September 28, 2023

Energy Codes Then and Now, 1983 – 2021

Explore the evolution of energy codes and their impact on building efficiency. Learn how energy codes have improved since 1981, enhancing safety, sustainability, and quality in construction.

What a difference a decade makes. Or in this case, three decades. Energy sources and the way we use them have changed considerably since the 1980s. Since their inception in the 1970s, energy codes have reduced a significant amount of energy (almost a third) wasted by U.S. buildings. Today’s energy codes represent a 55% improvement in energy efficiency at the national level compared to the codes in 1981.

Why are energy codes so important? Building codes address critical societal concerns, including public health, safety, and environmental protection. Together, a suite of codes play a significant role in determining a building’s quality, safety, and energy efficiency for its entire lifespan. They also impact operational and maintenance costs, and provide a universal language for architects, engineers, builders, contractors, and inspectors.

In the absence of a national energy code in the United States, states and local authorities have the option to adopt either the International Energy Conservation Code® (IECC®) or ANSI/ASHRAE/IES Standard 90.1 for regulating energy efficiency standards in construction. The IECC, part of the International Codes developed by the International Code Council, comprises administrative guidelines for adoption and enforcement along with mandatory energy conservation requirements applicable to both residential and commercial construction. Since the 1980s, when states started embracing energy codes, there has been a consistent trend of adopting updated versions of the code every three years, each iteration progressively increasing the stringency of energy efficiency standards.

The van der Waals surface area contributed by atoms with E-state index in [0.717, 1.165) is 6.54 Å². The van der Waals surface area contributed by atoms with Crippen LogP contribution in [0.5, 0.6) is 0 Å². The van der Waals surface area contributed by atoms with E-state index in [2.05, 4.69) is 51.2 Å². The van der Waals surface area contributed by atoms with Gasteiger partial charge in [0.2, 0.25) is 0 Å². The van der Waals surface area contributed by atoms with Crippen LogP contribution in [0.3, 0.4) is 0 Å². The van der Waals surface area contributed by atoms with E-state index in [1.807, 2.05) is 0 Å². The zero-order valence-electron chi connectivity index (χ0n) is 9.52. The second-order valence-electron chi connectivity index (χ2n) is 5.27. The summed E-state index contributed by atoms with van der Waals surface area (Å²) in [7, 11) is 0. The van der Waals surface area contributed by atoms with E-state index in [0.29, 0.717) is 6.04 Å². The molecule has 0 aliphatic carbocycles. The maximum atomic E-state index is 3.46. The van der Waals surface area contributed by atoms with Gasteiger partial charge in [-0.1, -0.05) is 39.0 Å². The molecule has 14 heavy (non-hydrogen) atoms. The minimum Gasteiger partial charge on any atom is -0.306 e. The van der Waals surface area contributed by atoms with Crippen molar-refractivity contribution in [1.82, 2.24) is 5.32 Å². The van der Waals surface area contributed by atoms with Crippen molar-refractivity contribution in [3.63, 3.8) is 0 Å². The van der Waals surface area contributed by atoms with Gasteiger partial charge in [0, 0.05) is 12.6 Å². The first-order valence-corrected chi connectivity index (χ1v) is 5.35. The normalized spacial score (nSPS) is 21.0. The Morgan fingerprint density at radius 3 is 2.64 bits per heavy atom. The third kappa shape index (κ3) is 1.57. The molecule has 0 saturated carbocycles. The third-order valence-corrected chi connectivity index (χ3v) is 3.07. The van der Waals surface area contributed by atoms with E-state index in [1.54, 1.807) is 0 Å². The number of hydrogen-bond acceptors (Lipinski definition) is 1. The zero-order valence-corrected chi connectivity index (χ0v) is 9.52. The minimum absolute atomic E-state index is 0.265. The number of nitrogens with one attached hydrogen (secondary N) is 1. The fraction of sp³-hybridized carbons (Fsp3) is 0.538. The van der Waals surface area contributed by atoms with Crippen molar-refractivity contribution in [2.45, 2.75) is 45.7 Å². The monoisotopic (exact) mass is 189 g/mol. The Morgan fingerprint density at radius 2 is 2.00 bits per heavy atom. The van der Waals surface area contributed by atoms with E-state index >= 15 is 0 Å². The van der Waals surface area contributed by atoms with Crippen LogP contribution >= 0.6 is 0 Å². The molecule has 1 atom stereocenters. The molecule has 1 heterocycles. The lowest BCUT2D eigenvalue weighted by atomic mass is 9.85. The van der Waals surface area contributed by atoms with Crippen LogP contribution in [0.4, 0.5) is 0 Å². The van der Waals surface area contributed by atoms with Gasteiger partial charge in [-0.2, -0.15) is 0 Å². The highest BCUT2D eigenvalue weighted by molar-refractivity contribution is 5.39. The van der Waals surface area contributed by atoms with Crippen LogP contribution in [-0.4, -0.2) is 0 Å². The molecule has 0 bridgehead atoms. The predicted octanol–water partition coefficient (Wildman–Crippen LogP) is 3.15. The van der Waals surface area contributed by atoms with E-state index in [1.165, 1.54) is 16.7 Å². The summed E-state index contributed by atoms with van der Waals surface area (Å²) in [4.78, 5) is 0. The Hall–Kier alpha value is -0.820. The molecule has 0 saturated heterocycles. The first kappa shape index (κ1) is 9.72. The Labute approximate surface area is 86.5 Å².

The updated energy codes are significantly helping address energy issues by prioritizing efficiency in building design and construction. Communities using these updated codes benefit, and jurisdictions enforcing them enact positive change that enhances people’s lives and safety.

Check out this graphic from the International Code Council (ICC) to see how the International Energy Conservation Code has evolved from 1983 to 2021!


This material was developed by the Interstate Renewable Energy Council (IREC). It is based upon work supported by the U.S. Department of Energy’s Office of Energy Efficiency and Renewable Energy (EERE) under the Award Number DE-EE0009455 (“EMPOWERED”). The views expressed herein do not necessarily represent the views of the U.S. Department of Energy or the United States Government.